In Celebration Of: The Monogram

engraved monogram detail final“A striking monogram, combining the first letters of the full name or the first and last name is an enviable possession,” wrote Jean Wilde Clark in A Desk Book on the Etiquette of Social Stationery.

The book was printed by Eaton, Crane (yes, that Crane) and Pike in 1910. However, the monogram is still a possession envied — one that, in the age of e-communication, is as coveted as ever.

It is with this modern day appreciation that we take a look back at the history of the monogram — an art form most near and dear to Crane & Co.’s social stationery heart.
Continue reading

Post Script: Nancy Sharon Collins, Author of “The Complete Engraver”

Next month, graphic designer and engraving expert extraordinaire Nancy Sharon Collins will publish The Complete Engraver, an informative and elegant homage to the classic art. Seeing as how said classic art and our paper go together like Fred and Ginger, we thought Collins a perfect addition to our Post Script Q&A series. Here, the former New Yorker (and current Louisianan) shares stories of her parents’ notes, a New Orleans estate filled with paper and a small stack of treasured love letters.

When did your interest in social stationery engraving begin?
1976 during graduate school at the Hartford Art School. I was introduced to Lehman Brothers in New Haven and I fell in love with commercial engraving: going on press knocks my socks off; I love the smell of ink and paper and the sound of small presses (metal against metal, fly wheels, iron and steel.)

Continue reading

In Celebration Of: The Pen

Antony and Cleopatra. Romeo and Juliet. Scarlett and Rhett.

We love a good love story.

But our favorite is that of Pen and Paper.

Thus, we were delighted to pick the brain of Rick Propas — a specialist for Swann Auction Galleries, where he directs the newly created Department of Fine and Vintage Writing Instruments — whose first pen was given to him more than 50 years ago.

Rick Propas, lefty.

“In the Jewish tradition, it’s customary to give a boy a fountain pen at his bar mitzvah,” Propas explained. “I didn’t get one, and when I complained to my dad, he pulled out his own pen and gave it to me.”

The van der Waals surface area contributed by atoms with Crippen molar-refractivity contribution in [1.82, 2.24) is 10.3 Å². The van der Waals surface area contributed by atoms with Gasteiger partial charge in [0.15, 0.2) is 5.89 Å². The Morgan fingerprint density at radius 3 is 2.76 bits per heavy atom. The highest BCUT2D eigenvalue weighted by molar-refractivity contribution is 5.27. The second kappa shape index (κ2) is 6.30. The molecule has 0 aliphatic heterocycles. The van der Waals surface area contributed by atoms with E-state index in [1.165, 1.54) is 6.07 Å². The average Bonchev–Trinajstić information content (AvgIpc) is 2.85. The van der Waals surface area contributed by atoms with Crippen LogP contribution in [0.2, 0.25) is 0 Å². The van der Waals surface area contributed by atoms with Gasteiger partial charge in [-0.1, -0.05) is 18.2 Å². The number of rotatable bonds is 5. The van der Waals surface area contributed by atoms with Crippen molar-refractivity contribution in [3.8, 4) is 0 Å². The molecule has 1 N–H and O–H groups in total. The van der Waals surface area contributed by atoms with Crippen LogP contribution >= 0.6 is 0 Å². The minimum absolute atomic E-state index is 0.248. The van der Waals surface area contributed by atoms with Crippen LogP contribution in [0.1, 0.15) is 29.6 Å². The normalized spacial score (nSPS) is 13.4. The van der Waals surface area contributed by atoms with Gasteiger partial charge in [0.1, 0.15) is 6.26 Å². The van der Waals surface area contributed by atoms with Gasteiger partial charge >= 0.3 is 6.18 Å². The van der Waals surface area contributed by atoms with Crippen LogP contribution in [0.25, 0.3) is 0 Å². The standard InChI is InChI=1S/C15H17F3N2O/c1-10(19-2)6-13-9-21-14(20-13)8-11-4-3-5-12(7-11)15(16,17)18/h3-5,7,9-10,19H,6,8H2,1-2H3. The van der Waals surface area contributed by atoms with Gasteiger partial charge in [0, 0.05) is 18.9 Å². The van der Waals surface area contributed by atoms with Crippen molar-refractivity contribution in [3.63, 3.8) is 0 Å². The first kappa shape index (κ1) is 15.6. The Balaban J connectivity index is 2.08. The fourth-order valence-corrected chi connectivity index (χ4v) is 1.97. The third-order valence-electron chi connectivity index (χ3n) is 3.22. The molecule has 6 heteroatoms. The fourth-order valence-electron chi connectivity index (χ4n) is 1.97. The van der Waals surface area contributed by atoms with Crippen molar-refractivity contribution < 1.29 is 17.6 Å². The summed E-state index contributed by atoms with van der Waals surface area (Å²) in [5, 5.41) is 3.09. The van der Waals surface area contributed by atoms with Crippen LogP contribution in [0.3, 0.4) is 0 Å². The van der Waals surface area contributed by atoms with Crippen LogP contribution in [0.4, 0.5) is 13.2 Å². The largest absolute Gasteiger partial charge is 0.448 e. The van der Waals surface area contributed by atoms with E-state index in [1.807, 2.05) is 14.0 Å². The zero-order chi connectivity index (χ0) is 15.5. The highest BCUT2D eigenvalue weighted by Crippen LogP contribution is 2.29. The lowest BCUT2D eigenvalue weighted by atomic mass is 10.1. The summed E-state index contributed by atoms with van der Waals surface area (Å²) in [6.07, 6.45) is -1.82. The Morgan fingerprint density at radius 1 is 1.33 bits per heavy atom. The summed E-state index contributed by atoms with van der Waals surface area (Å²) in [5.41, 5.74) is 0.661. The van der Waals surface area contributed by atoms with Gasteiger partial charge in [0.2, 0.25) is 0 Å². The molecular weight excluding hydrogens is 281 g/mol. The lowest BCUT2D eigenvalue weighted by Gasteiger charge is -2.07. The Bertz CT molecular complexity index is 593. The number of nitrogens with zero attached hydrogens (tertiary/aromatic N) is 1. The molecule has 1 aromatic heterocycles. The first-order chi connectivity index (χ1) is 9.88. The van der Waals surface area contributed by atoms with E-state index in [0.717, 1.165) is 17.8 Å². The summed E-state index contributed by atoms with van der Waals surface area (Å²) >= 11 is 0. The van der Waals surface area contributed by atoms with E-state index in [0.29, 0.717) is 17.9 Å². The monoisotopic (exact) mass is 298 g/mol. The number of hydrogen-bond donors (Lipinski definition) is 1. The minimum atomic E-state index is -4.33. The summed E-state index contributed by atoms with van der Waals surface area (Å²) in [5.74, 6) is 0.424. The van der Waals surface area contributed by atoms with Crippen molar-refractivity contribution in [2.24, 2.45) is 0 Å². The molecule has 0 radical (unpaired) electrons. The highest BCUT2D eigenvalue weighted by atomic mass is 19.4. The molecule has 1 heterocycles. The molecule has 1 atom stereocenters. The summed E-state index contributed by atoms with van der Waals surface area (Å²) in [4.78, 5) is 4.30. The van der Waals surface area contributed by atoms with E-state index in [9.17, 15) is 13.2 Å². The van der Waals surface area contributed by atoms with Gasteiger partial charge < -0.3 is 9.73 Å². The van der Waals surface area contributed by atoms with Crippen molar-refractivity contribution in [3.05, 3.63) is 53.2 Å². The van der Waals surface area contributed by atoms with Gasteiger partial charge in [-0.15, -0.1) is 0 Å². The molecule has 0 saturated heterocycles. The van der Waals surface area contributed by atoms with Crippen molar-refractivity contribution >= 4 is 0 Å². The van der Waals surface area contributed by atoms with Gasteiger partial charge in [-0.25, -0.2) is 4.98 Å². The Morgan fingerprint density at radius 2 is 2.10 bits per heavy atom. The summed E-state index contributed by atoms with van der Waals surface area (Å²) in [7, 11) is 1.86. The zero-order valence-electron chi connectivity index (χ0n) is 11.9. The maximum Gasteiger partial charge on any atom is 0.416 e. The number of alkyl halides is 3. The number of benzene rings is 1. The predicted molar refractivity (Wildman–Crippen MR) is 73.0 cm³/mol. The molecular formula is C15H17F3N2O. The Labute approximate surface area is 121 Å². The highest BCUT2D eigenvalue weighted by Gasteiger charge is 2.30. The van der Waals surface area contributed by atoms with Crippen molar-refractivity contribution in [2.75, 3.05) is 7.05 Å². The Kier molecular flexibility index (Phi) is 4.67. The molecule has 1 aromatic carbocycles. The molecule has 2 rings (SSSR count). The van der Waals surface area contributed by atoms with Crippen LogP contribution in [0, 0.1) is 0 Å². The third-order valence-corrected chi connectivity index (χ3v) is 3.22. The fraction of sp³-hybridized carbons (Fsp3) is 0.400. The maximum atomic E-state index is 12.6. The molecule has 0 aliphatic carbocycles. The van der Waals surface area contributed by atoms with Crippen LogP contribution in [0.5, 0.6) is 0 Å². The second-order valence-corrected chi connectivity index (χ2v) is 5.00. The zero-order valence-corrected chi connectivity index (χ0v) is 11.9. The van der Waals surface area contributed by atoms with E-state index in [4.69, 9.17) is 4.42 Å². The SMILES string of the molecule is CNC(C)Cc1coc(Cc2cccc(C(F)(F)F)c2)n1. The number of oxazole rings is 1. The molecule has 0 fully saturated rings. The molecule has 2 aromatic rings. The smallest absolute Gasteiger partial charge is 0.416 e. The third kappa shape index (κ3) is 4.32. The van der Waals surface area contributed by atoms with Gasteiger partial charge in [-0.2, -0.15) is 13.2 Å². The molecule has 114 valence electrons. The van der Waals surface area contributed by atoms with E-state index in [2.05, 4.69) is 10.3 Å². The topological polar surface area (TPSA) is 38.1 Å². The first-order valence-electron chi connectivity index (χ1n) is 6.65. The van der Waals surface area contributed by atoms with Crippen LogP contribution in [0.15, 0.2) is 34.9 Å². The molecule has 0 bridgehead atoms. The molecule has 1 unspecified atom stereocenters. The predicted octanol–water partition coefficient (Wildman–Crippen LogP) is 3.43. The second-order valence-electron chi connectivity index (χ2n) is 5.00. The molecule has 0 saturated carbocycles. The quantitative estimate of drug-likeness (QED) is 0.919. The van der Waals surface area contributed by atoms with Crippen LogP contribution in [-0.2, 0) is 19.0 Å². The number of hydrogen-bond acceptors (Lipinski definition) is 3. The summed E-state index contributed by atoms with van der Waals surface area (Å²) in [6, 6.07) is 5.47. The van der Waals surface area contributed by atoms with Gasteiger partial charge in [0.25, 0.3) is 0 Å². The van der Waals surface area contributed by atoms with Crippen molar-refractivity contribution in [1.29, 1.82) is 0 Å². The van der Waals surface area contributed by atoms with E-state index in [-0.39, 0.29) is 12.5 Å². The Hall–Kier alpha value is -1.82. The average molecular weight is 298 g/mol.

Propas has been collecting vintage pens ever since.

Continue reading

A Quote for Mother’s Day by Maurice Sendak

where the wild things are book by maurice sendak“Once a little boy sent me a charming card with a little drawing on it. I loved it. I answer all my children’s letters — sometimes very hastily — but this one I lingered over.

I sent him a card and I drew a picture of a Wild Thing on it. I wrote, “Dear Jim: I loved your card.”

Then I got a letter back from his mother and she said, “Jim loved your card so much he ate it.” That to me was one of the highest compliments I’ve ever received. He didn’t care that it was an original Maurice Sendak drawing or anything. He saw it, he loved it, he ate it.”

Rainy Day Writing Activities Your Kids Will Love

We’re so excited to welcome guest blogger Mindy Lockard, aka The Gracious Girl, to our humble little space on the World Wide Web. As we mosey on out of April and into May, we thought she would be perfect to share her tips on rainy day activities to do with kids. Enjoy!

It’s said that April showers bring May flowers…

and with all of the rain we’ve had out wet, I mean West, this year…  I’m looking forward to more than just a bouquet come May.

That said, we’ve found a fun way to pass the time inside by showering our loved ones with handmade treasures in the mail.

Continue reading

Post Script: Samara O’Shea, LetterLover.net

Samara O'SheaSamara O’Shea has loved to write and receive letters for as long as she can remember. So it wasn’t surprising that, in 2005, she launched letterlover.net, a letter-writing service that eventually turned into a book as well. “I write letters on behalf of any person who feels he doesn’t have the words,” O’Shea said. Thankfully, she has plenty of words to share about everything from a 1930s pen pal to why summer camp has a special place in her heart.

When did your interest in the epistolary world begin?
I don’t remember. I remember passing notes in class and writing letters to boys I had crushes on, and I decided I didn’t want that to go away in a world where most communication is digital.

Continue reading